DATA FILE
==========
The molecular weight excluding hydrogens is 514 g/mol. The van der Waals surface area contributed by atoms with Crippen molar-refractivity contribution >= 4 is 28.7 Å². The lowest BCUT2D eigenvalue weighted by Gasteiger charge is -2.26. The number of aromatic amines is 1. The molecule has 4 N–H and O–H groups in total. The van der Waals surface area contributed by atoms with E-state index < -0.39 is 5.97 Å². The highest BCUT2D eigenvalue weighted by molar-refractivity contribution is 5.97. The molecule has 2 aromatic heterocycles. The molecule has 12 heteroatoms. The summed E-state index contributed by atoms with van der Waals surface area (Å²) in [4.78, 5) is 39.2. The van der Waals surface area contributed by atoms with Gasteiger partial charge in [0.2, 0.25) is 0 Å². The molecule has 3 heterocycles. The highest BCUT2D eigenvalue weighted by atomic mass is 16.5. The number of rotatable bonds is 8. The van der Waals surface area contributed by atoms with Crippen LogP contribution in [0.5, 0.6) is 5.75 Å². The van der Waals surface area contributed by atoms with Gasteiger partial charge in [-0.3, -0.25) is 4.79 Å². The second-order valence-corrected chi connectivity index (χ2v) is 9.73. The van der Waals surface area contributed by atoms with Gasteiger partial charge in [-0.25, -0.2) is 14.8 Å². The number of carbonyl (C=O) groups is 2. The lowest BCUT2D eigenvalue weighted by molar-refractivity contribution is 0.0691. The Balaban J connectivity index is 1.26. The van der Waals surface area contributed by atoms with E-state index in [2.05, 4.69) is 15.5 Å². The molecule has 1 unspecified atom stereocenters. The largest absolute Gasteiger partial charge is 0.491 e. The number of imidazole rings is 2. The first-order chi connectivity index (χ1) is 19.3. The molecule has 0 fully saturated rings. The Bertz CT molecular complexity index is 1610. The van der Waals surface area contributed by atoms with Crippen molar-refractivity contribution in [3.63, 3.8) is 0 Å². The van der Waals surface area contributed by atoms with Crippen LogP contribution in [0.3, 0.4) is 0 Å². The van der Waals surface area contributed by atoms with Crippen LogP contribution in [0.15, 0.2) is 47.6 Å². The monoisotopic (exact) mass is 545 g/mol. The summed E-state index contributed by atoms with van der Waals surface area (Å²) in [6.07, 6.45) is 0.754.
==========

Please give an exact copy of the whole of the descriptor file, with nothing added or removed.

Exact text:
The molecular weight excluding hydrogens is 514 g/mol. The van der Waals surface area contributed by atoms with Crippen molar-refractivity contribution >= 4 is 28.7 Å². The lowest BCUT2D eigenvalue weighted by Gasteiger charge is -2.26. The number of aromatic amines is 1. The molecule has 4 N–H and O–H groups in total. The van der Waals surface area contributed by atoms with E-state index < -0.39 is 5.97 Å². The highest BCUT2D eigenvalue weighted by molar-refractivity contribution is 5.97. The molecule has 2 aromatic heterocycles. The molecule has 12 heteroatoms. The summed E-state index contributed by atoms with van der Waals surface area (Å²) in [4.78, 5) is 39.2. The van der Waals surface area contributed by atoms with Gasteiger partial charge in [0.2, 0.25) is 0 Å². The molecule has 3 heterocycles. The highest BCUT2D eigenvalue weighted by atomic mass is 16.5. The number of rotatable bonds is 8. The van der Waals surface area contributed by atoms with Crippen LogP contribution in [0.5, 0.6) is 5.75 Å². The van der Waals surface area contributed by atoms with Gasteiger partial charge in [-0.3, -0.25) is 4.79 Å². The second-order valence-corrected chi connectivity index (χ2v) is 9.73. The van der Waals surface area contributed by atoms with Gasteiger partial charge in [-0.25, -0.2) is 14.8 Å². The number of carbonyl (C=O) groups is 2. The lowest BCUT2D eigenvalue weighted by molar-refractivity contribution is 0.0691. The Balaban J connectivity index is 1.26. The van der Waals surface area contributed by atoms with E-state index in [2.05, 4.69) is 15.5 Å². The molecule has 1 unspecified atom stereocenters. The largest absolute Gasteiger partial charge is 0.491 e. The number of imidazole rings is 2. The first-order chi connectivity index (χ1) is 19.3. The molecule has 0 fully saturated rings. The Bertz CT molecular complexity index is 1610. The van der Waals surface area contributed by atoms with Crippen molar-refractivity contribution in [3.63, 3.8) is 0 Å². The van der Waals surface area contributed by atoms with Crippen LogP contribution in [0.3, 0.4) is 0 Å². The van der Waals surface area contributed by atoms with Crippen LogP contribution in [0.15, 0.2) is 47.6 Å². The monoisotopic (exact) mass is 545 g/mol. The summed E-state index contributed by atoms with van der Waals surface area (Å²) in [6.07, 6.45) is 0.754.